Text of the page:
Every year, I visited Kentucky during the Derby and rented a hotel room for two months. I would bring all my blocks and sewing machines and create hats to sell at hotels and boutiques. During this time, I fell in love with the town. The people were so nice, and I was amazed with how supportive the town was for small businesses, very different from a big city. So, once again, I packed my bags and moved to Louisville, Kentucky — this time with my husband, Bart. My goal was to have a storefront and get my hat studio out of our home. I found a 200-square-foot art studio that was among other artist studios. 

I remember being so worried that I had rent to pay on a space, but I knew this was my time to run with my talent and create a name for myself. 

Quickly, I grew out of my first art studio and rented something bigger in the same complex. Thinking about how many hats I must sell in a month to pay the higher rent was always lots of pressure. I made a commitment to myself that I was not looking back, and I would do whatever I needed to make this work. This was my passion, and I was confident that if I kept at it through the ups and downs, eventually I would make a living doing what I love. It was also wonderful having Bart, who was so supportive and a partner who believed in me. After five years in the art studio, I ended up moving to my very own storefront that was 1,700 square feet. I have now been here three years. 

 

“In order to be irreplaceable, one must always be different.”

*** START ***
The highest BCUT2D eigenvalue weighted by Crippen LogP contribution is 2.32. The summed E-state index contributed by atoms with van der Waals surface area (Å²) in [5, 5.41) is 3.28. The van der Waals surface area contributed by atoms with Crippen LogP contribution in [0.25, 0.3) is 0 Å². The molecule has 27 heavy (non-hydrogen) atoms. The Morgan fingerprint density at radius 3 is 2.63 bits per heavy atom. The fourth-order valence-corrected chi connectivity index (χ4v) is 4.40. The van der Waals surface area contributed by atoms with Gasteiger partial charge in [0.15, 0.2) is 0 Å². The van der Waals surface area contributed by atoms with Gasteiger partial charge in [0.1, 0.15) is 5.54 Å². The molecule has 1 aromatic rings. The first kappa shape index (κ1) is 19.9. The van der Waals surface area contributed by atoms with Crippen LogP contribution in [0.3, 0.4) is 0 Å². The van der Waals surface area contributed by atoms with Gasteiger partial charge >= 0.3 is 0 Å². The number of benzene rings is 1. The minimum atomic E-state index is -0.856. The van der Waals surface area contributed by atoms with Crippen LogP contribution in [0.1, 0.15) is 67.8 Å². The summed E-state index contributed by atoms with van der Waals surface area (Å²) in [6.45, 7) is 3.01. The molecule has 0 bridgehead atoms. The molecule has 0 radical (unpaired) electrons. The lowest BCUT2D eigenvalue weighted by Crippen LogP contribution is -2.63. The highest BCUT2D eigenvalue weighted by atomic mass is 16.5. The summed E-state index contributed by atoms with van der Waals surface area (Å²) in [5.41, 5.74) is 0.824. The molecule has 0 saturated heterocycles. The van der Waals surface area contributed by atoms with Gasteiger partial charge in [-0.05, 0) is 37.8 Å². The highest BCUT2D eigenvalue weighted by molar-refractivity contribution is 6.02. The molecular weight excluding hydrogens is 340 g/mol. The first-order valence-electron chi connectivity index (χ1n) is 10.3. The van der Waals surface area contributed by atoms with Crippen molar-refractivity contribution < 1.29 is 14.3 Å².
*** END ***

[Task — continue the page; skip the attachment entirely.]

— Coco Chanel

 

My hat shop is in a cottage that was built in 1877 and was converted from a single-family home to a storefront. I wanted the outside to be just as inviting as the inside and engage my visitors before immersing them in hats. Creating an experience for my customers was important to me. I didn’t want to just be another retail store. Visitors open the wrought iron gate and walk through the floral arch of top hat planters before walking through the front door and being greeted with French music. The walls are lined with handmade hats and vintage blocks. You will also find little mementos, things that I have collected all my life that remind me of my life’s adventures. 

My shop is a museum of sorts, surrounded by century-old braid machines, hat blocks, hat stretchers and handmade trims from France. This is my safe place to let go and create freely while being surrounded by artifacts that inspire me to continue the craft of millinery and to pay homage to the people who worked in this industry before me.